This site uses cookies. By continuing to browse this site, you're agreeing to our use of cookies. Find out more
Close

Lactose intolerance: prevalence, symptoms and diagnosis

Lactose intolerance:

Prevalence

In most mammals, production of lactase declines to undetectable levels after the weaning stage.

Persistence of lactase production beyond weaning is a phenomenon seen only in humans and even then occurs in only approximately 30% of the population -usually in people of Northern European descent. This is thought to be linked to the regular consumption of milk and dairy products typical of the native diet in these areas, unlike other parts of the world where intake of milk stops when breastfeeding ends.

Approximately 70% of the world's population produce low levels of lactase but they do not all suffer with lactose intolerance. This is because there are many nutritional and genetic factors involved in the ability to tolerate lactose which will cause variation between different individuals.

The frequency of lactose intolerance varies considerably between different ethnic groups and populations.

The lowest rates of lactose intolerance are seen in white North Europeans, North Americans and Australasians ranging from 4.7% in a British population to 17% in Finland and Northern France.

The highest rates tend to be found in South America, Africa and Asia with approximately 50% of the population affected and almost 100% in some Asian countries.

Ethnic groups also tend to lose lactase activity differently e.g.  Chinese and Japanese lose 80-90% of lactase activity within 3-4 years after weaning, Jews and Asians lose 60-70% over several years post weaning and white Northern Europeans may take up to 18-20 years for lactase activity to reach its minimal expression.

Symptoms

The symptoms of lactose intolerance may include flatulence (production of excess gas in the gut), abdominal bloating, diarrhoea and stomach cramps. In extreme cases nausea and vomiting may also occur.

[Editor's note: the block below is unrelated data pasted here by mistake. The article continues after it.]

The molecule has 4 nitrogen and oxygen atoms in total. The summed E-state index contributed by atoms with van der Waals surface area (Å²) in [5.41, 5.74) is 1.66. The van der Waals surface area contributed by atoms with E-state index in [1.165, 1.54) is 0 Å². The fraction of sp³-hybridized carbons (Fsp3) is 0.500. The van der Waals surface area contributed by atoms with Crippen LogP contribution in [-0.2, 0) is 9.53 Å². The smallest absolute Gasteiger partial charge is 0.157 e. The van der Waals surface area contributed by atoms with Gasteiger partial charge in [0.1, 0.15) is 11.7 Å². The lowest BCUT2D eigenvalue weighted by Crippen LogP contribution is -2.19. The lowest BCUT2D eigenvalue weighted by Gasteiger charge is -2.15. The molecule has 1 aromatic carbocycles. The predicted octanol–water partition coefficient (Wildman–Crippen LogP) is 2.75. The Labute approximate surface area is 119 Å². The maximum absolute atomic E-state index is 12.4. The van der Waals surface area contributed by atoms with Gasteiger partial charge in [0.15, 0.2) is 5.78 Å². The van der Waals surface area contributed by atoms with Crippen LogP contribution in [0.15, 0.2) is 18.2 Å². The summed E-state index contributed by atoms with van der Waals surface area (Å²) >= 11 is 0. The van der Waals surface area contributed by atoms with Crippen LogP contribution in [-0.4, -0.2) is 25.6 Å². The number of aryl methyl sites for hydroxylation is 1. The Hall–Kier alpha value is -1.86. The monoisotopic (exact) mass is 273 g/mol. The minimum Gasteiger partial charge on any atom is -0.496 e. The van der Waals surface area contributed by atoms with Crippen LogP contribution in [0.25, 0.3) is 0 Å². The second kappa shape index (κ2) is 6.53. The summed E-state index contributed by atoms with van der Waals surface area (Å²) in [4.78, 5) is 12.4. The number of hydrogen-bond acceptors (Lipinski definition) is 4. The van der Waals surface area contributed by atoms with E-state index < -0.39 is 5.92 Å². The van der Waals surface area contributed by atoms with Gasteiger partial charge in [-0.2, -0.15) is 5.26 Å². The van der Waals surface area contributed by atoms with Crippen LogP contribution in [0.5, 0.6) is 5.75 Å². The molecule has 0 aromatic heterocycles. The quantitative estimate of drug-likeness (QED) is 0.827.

The symptoms can occur anytime from 15 minutes to 2 hours after consumption of lactose-containing food or drink and will vary depending upon the amount of lactose consumed and the ability of the specific individual to tolerate lactose.

As mentioned earlier, not everyone who has difficulty digesting lactose will suffer the symptoms of lactose intolerance.

Diagnosis

Lactose intolerance can be diagnosed using several techniques:

The lactose intolerance test

This test involves consumption of approximately 50g of lactose followed by blood glucose tests after a period of 30 minutes.

The blood tests measure glucose concentration in the blood and will indicate whether sufficient lactase is present to digest the lactose into its absorbable components -glucose and galactose.

If blood glucose levels are raised this indicates that sufficient lactase is being produced to tolerate lactose. If they are not raised it suggests that lactose is not being digested and that insufficient amounts of lactase are being produced.

Hydrogen breath test

This test also involves consumption of approximately 50g of lactose, followed by measurement of hydrogen levels in breath over the following 3-6 hours.

Hydrogen is produced as a by-product from the bacterial fermentation of lactose that has escaped digestion and has subsequently passed into the large intestine.

Elevated breath hydrogen levels will indicate that levels of lactose reaching the large intestine are also elevated which suggests that the individual is not digesting lactose and is therefore intolerant.

This test is thought to be the cheapest, most economical, non-invasive and reliable test to measure lactose intolerance.

Intestinal biopsies

In certain cases, patients will undergo a minor operation to remove a small sample of the intestine in order to study the cells which produce lactase.

This technique is usually avoided as other less invasive and more reliable tests are now available.

Lactose intolerance:
© 2007-2014 Copyright The Dairy Council. All rights reserved.
The Dairy Council - Phone: 020 7467 2629 - Email: info@dairycouncil.org.uk - Web: www.milk.co.uk